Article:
The effects of this month's dramatic downturn in the stock market on the heels of the recession just three years ago is instilling a fear of risk in the very investors who have the most time to benefit from long-term stock market investments. The last generation to exhibit this level of distaste for the market was the one that emerged from the Depression, sometimes referred to as Depression babies.
Investors yanked $23.5 billion out of equity funds the second week of August, the most since October 2008, according to Investment Company Institute. A survey by global money manager MFS concludes that fear about the market is causing investors of all ages to pull out of stocks in favor of cash.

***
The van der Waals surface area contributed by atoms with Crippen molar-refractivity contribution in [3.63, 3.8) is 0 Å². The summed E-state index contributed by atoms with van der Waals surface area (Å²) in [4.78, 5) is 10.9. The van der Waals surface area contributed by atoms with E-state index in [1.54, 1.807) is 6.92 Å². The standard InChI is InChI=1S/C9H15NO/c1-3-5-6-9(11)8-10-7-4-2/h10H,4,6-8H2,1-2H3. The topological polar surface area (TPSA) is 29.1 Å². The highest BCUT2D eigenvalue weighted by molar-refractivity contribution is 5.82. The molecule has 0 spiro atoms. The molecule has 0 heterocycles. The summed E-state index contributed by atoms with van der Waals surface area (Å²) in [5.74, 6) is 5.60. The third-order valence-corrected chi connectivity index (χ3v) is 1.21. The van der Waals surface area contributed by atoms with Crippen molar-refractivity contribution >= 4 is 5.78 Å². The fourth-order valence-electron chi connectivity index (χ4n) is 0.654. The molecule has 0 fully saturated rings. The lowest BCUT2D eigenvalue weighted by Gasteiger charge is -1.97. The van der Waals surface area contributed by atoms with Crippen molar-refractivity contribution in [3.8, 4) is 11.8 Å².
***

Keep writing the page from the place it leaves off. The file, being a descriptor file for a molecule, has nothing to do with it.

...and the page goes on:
But those between the ages of 18 and 30 are leading the stampede, squirreling 30 percent of their assets in relatively safe investments like Treasuries and cash, compared with 26 percent for investors overall, says MFS.
Fear isn't the only factor at work: More members of this generation report losing their jobs than those over the age of 30 have, according to the Pew Research Center. In 2010, only 41 percent of 18- to 29-year-olds reported working full time, compared with 50 percent in 2006. With such a rocky start to their careers, many simply don't have the money to invest in the market, or believe it's too risky in an uncertain job market.
But with 40 years to retirement, young adults with steady income should think about buying equities on the cheap. Although it seems counterintuitive, the best times to buy are often when everyone else is afraid, especially when the time horizon is long. A well-balanced portfolio that takes advantage of growth opportunities early on and gradually moves more toward cash as the investor ages has been the best way to amass the assets needed for a comfortable retirement.
Keep up with your wealth and follow me on Twitter.
Get more news, money-saving tips and expert advice by signing up for a free Bankrate newsletter.